happy 4th of July to all American readers!
As I continue to work on physical therapy I am always amazed at breath and alignment.
Each must be so tangible and available to us just to move through our lives, but even more so as singers and actors.
This has been an insistent and visceral theme in my world and of late, even more so.
As singers, we have to constantly stay in the NOW to discover how that breath and alignment is working with us, not against us.
One of those discoveries can be through a photograph.
Many singers and actors use photos to promote themselves - through websites, submissions, on social media and the like. Head shots are one thing, and "performance" shots are quite another.
These performance shots can be very revealing. I am talking more about you in concert, you walking onto stage, you taking a bow, you being YOU, not playing a character in a production.
The importance of physical behavior is captured in that instant for all to see.
Are you aware of what it reveals? Are you willing to see it as it is, and then make the adjustments necessary to improve upon it?
Many singers and actors are unaware of how they come across in a room or in a photo. They simply put the photo up, not realizing that the subliminal response can be just as important as their head shot.
This doesn't mean you can't use the shot: it means that you need to examine WHY and if necessary, crop the photo to exude only what you wish to be shown.
This demands a great deal of objectivity and not wishful thinking. This requires you to ask bigger questions of yourself and the professionals you trust to give you the truth and what you need to hear, not what you want to hear.
A photograph can reveal a professionalism that you embody - or it can reveal an amateurism that prevents you from being heard. Wouldn't you want someone looking at a performance photo to say "I'm intrigued, call her/him in!"
Lately, I have been seeing too many "amateur" looking performance photos. You can do better than that; you ARE better than that!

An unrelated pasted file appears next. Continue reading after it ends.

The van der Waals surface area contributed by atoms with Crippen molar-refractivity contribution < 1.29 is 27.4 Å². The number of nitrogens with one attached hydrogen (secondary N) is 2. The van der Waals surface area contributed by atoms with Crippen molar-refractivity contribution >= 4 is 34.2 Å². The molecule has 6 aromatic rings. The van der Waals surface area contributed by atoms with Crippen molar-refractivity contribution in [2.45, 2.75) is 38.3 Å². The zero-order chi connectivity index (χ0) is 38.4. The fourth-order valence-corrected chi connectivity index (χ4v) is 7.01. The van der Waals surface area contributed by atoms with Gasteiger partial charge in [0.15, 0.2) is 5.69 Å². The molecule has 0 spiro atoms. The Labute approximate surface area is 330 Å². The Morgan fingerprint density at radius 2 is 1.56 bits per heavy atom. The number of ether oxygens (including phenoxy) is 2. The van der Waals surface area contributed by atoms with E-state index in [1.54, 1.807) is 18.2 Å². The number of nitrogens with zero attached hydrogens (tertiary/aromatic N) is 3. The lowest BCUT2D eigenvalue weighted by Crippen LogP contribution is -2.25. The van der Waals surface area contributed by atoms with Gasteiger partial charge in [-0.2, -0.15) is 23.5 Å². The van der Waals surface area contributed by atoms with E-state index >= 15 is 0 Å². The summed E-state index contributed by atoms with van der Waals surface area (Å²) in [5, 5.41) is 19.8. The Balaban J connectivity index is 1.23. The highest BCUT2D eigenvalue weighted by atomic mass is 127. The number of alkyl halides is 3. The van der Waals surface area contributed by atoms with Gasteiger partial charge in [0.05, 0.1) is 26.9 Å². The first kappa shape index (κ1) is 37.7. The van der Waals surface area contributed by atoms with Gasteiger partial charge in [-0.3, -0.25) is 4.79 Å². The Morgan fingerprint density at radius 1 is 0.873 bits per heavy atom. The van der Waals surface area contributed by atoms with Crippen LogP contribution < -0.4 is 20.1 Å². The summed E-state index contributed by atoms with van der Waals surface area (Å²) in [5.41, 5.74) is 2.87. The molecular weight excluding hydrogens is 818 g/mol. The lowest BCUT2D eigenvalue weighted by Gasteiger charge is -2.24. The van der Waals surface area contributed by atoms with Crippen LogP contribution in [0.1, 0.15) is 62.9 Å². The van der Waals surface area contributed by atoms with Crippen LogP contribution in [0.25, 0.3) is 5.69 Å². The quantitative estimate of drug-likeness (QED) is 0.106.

Use the photos that POP professionally and aren't just "good enough". If you feel like they are "meh", trust me, the business isn't going to give them more than a glance.
If it's a full length photo - are your knees locked? Is your stance too wide? Is your stance too closed in? All these reek amateur.
What about your torso?
Is your chest sucken? Are you sitting on your solar plexus? This is an apologetic stance.
Is your chest too high? Is your sternum and ribcage locked? This often reads as bitchy and defensive. (P.S. This was MY M.O btw...I am not immune to these issues either!)
Are you leading with your stomach? Completely unengaged? This reads as you don't care.
If you don't care, why should they?
What are your arms doing? What about those pesky hands?
Are you using a mic or mic-less? If holding a mic, are you comfortable with it?
There is a reason to practice with your hair brush in front of you mirror you know...!!!!
Are your eyes open? Is there something being said there? Is there passion or fire or engagement?
The photos that encourage someone to enter are the ones that engage fully, and create an EASE with the body, not a rigidity.
Some of you may ask for examples. I can't use photos of people and embarrass them so if you want some feedback on yours, ask me! Or ask someone you trust who works with you regularly.
Don't forget, in this day of photo shop you can crop crop crop! Maybe your face is engaged and your hands are engaged, but your lower body is locked. Crop it out. Doesn't mean you can use it! Just know HOW to use effectively!
In the meantime, keep exploring and staying present in your body and your breath as you move through your day. Keep integrating the two; Sometimes practice without singing - just using the body through a song or aria. Guide your intentions with your breath. Make them authentic by making them conscious so they have an opportunity to find an honest spontaneity!
Let your photos reveal something about you that is more than professional or amateur. Let it give the viewer pause; and want to know more and HEAR more!
Susan Eichhorn Young covers all things voice—strong and sophisticated singing and speaking.
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